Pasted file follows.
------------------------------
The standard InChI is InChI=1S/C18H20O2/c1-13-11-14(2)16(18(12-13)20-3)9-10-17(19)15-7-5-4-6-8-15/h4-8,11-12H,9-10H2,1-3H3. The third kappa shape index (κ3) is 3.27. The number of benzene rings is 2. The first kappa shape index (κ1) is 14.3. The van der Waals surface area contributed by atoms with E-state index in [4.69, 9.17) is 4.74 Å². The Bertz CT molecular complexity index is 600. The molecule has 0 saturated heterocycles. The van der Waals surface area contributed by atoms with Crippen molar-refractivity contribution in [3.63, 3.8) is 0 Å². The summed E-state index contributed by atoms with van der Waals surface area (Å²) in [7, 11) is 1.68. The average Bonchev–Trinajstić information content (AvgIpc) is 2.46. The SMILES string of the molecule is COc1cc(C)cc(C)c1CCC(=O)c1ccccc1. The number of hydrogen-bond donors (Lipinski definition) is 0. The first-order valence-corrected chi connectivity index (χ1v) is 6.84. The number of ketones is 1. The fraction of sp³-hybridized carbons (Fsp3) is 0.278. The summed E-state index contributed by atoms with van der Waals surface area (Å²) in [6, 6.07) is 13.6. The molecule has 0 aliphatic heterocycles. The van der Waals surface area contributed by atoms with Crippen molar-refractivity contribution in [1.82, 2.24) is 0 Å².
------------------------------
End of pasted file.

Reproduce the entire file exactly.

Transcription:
The standard InChI is InChI=1S/C18H20O2/c1-13-11-14(2)16(18(12-13)20-3)9-10-17(19)15-7-5-4-6-8-15/h4-8,11-12H,9-10H2,1-3H3. The third kappa shape index (κ3) is 3.27. The number of benzene rings is 2. The first kappa shape index (κ1) is 14.3. The van der Waals surface area contributed by atoms with E-state index in [4.69, 9.17) is 4.74 Å². The Bertz CT molecular complexity index is 600. The molecule has 0 saturated heterocycles. The van der Waals surface area contributed by atoms with Crippen molar-refractivity contribution in [3.63, 3.8) is 0 Å². The summed E-state index contributed by atoms with van der Waals surface area (Å²) in [7, 11) is 1.68. The average Bonchev–Trinajstić information content (AvgIpc) is 2.46. The SMILES string of the molecule is COc1cc(C)cc(C)c1CCC(=O)c1ccccc1. The number of hydrogen-bond donors (Lipinski definition) is 0. The first-order valence-corrected chi connectivity index (χ1v) is 6.84. The number of ketones is 1. The fraction of sp³-hybridized carbons (Fsp3) is 0.278. The summed E-state index contributed by atoms with van der Waals surface area (Å²) in [6, 6.07) is 13.6. The molecule has 0 aliphatic heterocycles. The van der Waals surface area contributed by atoms with Crippen molar-refractivity contribution in [1.82, 2.24) is 0 Å².